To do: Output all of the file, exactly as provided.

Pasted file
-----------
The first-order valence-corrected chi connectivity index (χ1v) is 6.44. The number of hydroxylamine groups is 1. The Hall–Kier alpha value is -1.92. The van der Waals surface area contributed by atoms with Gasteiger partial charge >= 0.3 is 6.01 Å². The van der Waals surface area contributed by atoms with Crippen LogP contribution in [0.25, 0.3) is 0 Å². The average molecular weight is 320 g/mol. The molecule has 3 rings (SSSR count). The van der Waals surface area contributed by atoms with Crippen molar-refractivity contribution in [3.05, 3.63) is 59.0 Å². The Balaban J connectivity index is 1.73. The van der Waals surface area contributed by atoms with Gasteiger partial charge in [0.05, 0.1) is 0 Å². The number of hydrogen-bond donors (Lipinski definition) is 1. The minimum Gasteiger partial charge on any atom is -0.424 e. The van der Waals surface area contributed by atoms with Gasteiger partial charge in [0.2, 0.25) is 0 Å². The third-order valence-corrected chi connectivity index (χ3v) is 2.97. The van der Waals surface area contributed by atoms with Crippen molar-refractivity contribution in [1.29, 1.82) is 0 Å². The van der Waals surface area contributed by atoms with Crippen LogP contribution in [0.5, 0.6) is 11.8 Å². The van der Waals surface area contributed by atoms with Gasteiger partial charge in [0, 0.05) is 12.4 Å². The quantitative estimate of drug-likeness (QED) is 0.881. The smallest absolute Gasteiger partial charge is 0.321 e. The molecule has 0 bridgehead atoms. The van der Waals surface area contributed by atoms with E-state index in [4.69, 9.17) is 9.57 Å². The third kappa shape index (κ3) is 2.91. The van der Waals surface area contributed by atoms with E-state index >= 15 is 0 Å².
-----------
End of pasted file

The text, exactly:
The first-order valence-corrected chi connectivity index (χ1v) is 6.44. The number of hydroxylamine groups is 1. The Hall–Kier alpha value is -1.92. The van der Waals surface area contributed by atoms with Gasteiger partial charge >= 0.3 is 6.01 Å². The van der Waals surface area contributed by atoms with Crippen LogP contribution in [0.25, 0.3) is 0 Å². The average molecular weight is 320 g/mol. The molecule has 3 rings (SSSR count). The van der Waals surface area contributed by atoms with Crippen molar-refractivity contribution in [3.05, 3.63) is 59.0 Å². The Balaban J connectivity index is 1.73. The van der Waals surface area contributed by atoms with Gasteiger partial charge in [0.05, 0.1) is 0 Å². The number of hydrogen-bond donors (Lipinski definition) is 1. The minimum Gasteiger partial charge on any atom is -0.424 e. The van der Waals surface area contributed by atoms with Gasteiger partial charge in [0.2, 0.25) is 0 Å². The third-order valence-corrected chi connectivity index (χ3v) is 2.97. The van der Waals surface area contributed by atoms with Crippen molar-refractivity contribution in [1.29, 1.82) is 0 Å². The van der Waals surface area contributed by atoms with Crippen LogP contribution in [0.5, 0.6) is 11.8 Å². The van der Waals surface area contributed by atoms with Gasteiger partial charge in [0, 0.05) is 12.4 Å². The quantitative estimate of drug-likeness (QED) is 0.881. The smallest absolute Gasteiger partial charge is 0.321 e. The molecule has 0 bridgehead atoms. The van der Waals surface area contributed by atoms with E-state index in [4.69, 9.17) is 9.57 Å². The third kappa shape index (κ3) is 2.91. The van der Waals surface area contributed by atoms with E-state index >= 15 is 0 Å².